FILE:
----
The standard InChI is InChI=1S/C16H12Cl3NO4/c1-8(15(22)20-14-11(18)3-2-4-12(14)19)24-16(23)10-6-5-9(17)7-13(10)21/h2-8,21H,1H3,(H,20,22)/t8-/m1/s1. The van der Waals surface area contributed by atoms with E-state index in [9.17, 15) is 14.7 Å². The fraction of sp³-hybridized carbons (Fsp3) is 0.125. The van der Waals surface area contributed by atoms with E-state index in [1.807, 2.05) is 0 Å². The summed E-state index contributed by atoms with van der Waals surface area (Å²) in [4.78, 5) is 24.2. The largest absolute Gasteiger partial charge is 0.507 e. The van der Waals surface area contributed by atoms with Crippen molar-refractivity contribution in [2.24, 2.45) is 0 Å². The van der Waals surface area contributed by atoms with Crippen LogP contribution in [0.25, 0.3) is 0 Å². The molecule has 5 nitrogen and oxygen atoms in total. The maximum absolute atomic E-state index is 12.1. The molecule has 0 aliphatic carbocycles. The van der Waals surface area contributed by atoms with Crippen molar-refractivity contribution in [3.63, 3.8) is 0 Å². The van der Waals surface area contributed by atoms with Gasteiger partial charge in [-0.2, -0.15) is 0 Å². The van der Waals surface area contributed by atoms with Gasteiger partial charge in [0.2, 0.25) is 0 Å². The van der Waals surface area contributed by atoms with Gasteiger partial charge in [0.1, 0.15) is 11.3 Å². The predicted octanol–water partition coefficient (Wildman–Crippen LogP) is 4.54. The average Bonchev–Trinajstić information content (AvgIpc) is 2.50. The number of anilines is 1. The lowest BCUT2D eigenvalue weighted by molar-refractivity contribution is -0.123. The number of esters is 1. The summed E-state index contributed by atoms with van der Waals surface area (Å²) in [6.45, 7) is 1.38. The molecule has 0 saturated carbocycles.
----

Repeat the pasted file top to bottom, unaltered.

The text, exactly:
The standard InChI is InChI=1S/C16H12Cl3NO4/c1-8(15(22)20-14-11(18)3-2-4-12(14)19)24-16(23)10-6-5-9(17)7-13(10)21/h2-8,21H,1H3,(H,20,22)/t8-/m1/s1. The van der Waals surface area contributed by atoms with E-state index in [9.17, 15) is 14.7 Å². The fraction of sp³-hybridized carbons (Fsp3) is 0.125. The van der Waals surface area contributed by atoms with E-state index in [1.807, 2.05) is 0 Å². The summed E-state index contributed by atoms with van der Waals surface area (Å²) in [4.78, 5) is 24.2. The largest absolute Gasteiger partial charge is 0.507 e. The van der Waals surface area contributed by atoms with Crippen molar-refractivity contribution in [2.24, 2.45) is 0 Å². The van der Waals surface area contributed by atoms with Crippen LogP contribution in [0.25, 0.3) is 0 Å². The molecule has 5 nitrogen and oxygen atoms in total. The maximum absolute atomic E-state index is 12.1. The molecule has 0 aliphatic carbocycles. The van der Waals surface area contributed by atoms with Crippen molar-refractivity contribution in [3.63, 3.8) is 0 Å². The van der Waals surface area contributed by atoms with Gasteiger partial charge in [-0.2, -0.15) is 0 Å². The van der Waals surface area contributed by atoms with Gasteiger partial charge in [0.2, 0.25) is 0 Å². The van der Waals surface area contributed by atoms with Gasteiger partial charge in [0.1, 0.15) is 11.3 Å². The predicted octanol–water partition coefficient (Wildman–Crippen LogP) is 4.54. The average Bonchev–Trinajstić information content (AvgIpc) is 2.50. The number of anilines is 1. The lowest BCUT2D eigenvalue weighted by molar-refractivity contribution is -0.123. The number of esters is 1. The summed E-state index contributed by atoms with van der Waals surface area (Å²) in [6.45, 7) is 1.38. The molecule has 0 saturated carbocycles.